Nurses in Scotland are to be given their pay rise in full on 1 April, rather than the staged increase recommended by Chancellor Gordon Brown.
Nurses north of the border will receive a higher wage increase
He announced last week that nurses would get a pay award of 1.5% from April and a further 1% from November.
Scottish Health Minister Andy Kerr said the NHS finances are on a firm footing in Scotland and the nurses deserved their full 2.5% settlement now.
Health care union Unison said that it was delighted with the decision.
Scotland's 67,000 nurses and thousands of other health professionals will get their pay increase next month.
Glyn Hawker, Unison's Scottish organiser for health, said: "We are delighted that the strong lobbying by Unison has borne fruit.
"The minister has listened to health workers' concerns. This reflects the more effective and co-operative nature of the NHS in Scotland."
About 300 nurses had been due to leave a conference at Dynamic Earth and stage a rally at Holyrood protesting over what they claimed was a pay cut in real terms.
The Royal College of Nursing in Scotland said nurses had felt angry, frustrated and let down by last week's UK Government announcement on pay.
Responding to the minister's announcement, Scottish National Party health spokeswoman Shona Robison said: "The SNP welcome this u-turn as it is the right decision.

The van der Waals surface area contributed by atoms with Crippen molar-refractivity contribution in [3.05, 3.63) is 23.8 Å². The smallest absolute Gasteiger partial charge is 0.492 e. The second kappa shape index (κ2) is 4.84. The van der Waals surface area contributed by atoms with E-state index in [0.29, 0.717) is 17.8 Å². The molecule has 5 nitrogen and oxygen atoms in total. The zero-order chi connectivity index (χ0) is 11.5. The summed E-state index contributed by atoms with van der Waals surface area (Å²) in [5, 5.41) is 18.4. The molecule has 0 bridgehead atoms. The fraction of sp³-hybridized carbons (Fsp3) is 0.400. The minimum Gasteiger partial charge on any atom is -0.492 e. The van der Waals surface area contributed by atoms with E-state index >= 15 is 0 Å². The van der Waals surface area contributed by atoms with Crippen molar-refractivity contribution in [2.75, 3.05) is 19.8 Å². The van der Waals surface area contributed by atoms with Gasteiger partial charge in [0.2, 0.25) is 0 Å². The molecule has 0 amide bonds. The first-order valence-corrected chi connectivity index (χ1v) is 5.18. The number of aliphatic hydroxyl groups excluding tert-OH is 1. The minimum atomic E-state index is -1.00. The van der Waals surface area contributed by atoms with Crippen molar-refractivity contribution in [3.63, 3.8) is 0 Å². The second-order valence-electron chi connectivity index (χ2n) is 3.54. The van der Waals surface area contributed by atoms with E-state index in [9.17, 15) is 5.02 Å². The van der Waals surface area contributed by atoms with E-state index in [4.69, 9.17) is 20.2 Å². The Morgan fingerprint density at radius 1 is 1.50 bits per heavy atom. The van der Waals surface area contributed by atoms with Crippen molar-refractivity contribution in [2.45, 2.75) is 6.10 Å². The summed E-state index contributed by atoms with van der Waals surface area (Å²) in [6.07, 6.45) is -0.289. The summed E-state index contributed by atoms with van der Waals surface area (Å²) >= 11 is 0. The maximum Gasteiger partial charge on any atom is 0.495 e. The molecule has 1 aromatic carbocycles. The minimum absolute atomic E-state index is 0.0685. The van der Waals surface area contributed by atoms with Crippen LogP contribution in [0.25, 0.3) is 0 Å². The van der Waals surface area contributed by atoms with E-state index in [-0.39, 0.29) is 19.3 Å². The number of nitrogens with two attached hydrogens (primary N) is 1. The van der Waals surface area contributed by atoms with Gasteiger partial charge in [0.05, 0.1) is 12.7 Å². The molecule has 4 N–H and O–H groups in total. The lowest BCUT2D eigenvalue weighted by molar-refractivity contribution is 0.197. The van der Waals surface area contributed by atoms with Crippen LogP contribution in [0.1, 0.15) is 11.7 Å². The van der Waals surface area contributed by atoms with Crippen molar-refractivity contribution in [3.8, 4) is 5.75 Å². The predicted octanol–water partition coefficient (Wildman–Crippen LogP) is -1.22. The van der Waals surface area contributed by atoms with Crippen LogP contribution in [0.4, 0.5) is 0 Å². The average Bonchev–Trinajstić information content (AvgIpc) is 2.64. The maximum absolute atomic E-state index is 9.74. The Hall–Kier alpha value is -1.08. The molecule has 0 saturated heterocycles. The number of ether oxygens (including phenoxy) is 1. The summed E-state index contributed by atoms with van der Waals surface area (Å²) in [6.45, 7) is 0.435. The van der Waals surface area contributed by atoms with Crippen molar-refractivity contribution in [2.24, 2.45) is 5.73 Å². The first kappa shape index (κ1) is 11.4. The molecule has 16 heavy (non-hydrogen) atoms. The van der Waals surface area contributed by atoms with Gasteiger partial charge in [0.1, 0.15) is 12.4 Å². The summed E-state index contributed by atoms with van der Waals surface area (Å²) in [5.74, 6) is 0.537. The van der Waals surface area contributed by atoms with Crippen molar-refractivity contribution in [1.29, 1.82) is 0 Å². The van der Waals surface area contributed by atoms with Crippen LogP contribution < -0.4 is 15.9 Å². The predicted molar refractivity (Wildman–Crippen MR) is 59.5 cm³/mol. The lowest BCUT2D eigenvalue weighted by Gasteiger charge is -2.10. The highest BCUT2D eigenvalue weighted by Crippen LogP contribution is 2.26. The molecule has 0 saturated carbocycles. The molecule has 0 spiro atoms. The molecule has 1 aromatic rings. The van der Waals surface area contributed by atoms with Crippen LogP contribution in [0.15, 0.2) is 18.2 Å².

"At a time when we expect more and more from our nurses it is an insult that such a derisory offer was made by Labour in London - particularly when the pay review body recommended a higher figure and the government has found money for others."
Tory health spokeswoman Dr Nanette Milne said: "This is very good news, and I am delighted that, for once, Andy Kerr has listened to the concerns of health workers."
Dr Peter Terry, chairman of the British Medical Association in Scotland, said: "The minister should be congratulated for taking this step as it reflects better the situation in NHS Scotland and hopefully this will set a precedent for the future."
Call for equal treatment
Unions south of the border called on the government to follow the lead of the Scottish Executive.
Karen Jennings, head of health at Unison, said Scotland had only decided to give nurses their due.
She said: "This decision should shame MPs in Westminster into taking action over the shabby way our nurses and health workers are being treated by the government in this pay round.
The RCN said it did not want to see separate pay deals
"It is untenable to leave nurses in England and Wales out in the cold. They deserve fair and equal treatment."
Dr Peter Carter, RCN general secretary, said: "By following the recommendations of the Independent Pay Review Body, Scotland's executive is also setting an example that the government in Westminster should follow as a matter of urgency."
He said the RCN did not want to see separate pay deals for the different countries of the UK.
However, a Department of Health spokesperson said: "Decisions on pay for health professionals working in Scotland are for the Scottish Executive, reflecting their own regional issues.
"The government has already announced the pay award for health professionals in England and Wales - a fair award reflecting the balance between the right level of pay and the need to be vigilant against the threats of inflation."